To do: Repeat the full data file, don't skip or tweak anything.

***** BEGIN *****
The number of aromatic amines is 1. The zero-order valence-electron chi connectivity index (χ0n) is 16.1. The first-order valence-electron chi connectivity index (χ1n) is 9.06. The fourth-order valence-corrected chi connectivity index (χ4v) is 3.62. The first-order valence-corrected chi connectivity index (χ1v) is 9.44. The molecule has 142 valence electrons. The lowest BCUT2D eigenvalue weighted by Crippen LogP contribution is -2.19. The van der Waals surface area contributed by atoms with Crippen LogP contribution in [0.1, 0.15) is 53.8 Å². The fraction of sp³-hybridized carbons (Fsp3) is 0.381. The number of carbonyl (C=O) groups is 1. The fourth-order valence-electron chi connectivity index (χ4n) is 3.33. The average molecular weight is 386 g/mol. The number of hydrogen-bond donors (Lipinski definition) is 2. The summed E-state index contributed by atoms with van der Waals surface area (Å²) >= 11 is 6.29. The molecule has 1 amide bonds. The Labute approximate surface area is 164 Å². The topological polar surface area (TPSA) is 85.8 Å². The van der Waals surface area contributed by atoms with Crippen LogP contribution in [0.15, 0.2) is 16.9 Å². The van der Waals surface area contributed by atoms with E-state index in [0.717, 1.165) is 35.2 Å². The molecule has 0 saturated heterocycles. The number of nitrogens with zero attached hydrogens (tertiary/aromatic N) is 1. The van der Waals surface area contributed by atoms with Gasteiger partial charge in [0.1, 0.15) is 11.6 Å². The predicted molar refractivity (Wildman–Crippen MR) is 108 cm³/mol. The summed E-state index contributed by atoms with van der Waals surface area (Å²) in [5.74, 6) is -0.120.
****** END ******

The number of aromatic amines is 1. The zero-order valence-electron chi connectivity index (χ0n) is 16.1. The first-order valence-electron chi connectivity index (χ1n) is 9.06. The fourth-order valence-corrected chi connectivity index (χ4v) is 3.62. The first-order valence-corrected chi connectivity index (χ1v) is 9.44. The molecule has 142 valence electrons. The lowest BCUT2D eigenvalue weighted by Crippen LogP contribution is -2.19. The van der Waals surface area contributed by atoms with Crippen LogP contribution in [0.1, 0.15) is 53.8 Å². The fraction of sp³-hybridized carbons (Fsp3) is 0.381. The number of carbonyl (C=O) groups is 1. The fourth-order valence-electron chi connectivity index (χ4n) is 3.33. The average molecular weight is 386 g/mol. The number of hydrogen-bond donors (Lipinski definition) is 2. The summed E-state index contributed by atoms with van der Waals surface area (Å²) >= 11 is 6.29. The molecule has 1 amide bonds. The Labute approximate surface area is 164 Å². The topological polar surface area (TPSA) is 85.8 Å². The van der Waals surface area contributed by atoms with Crippen LogP contribution in [0.15, 0.2) is 16.9 Å². The van der Waals surface area contributed by atoms with E-state index in [0.717, 1.165) is 35.2 Å². The molecule has 0 saturated heterocycles. The number of nitrogens with zero attached hydrogens (tertiary/aromatic N) is 1. The van der Waals surface area contributed by atoms with Gasteiger partial charge in [0.1, 0.15) is 11.6 Å². The predicted molar refractivity (Wildman–Crippen MR) is 108 cm³/mol. The summed E-state index contributed by atoms with van der Waals surface area (Å²) in [5.74, 6) is -0.120.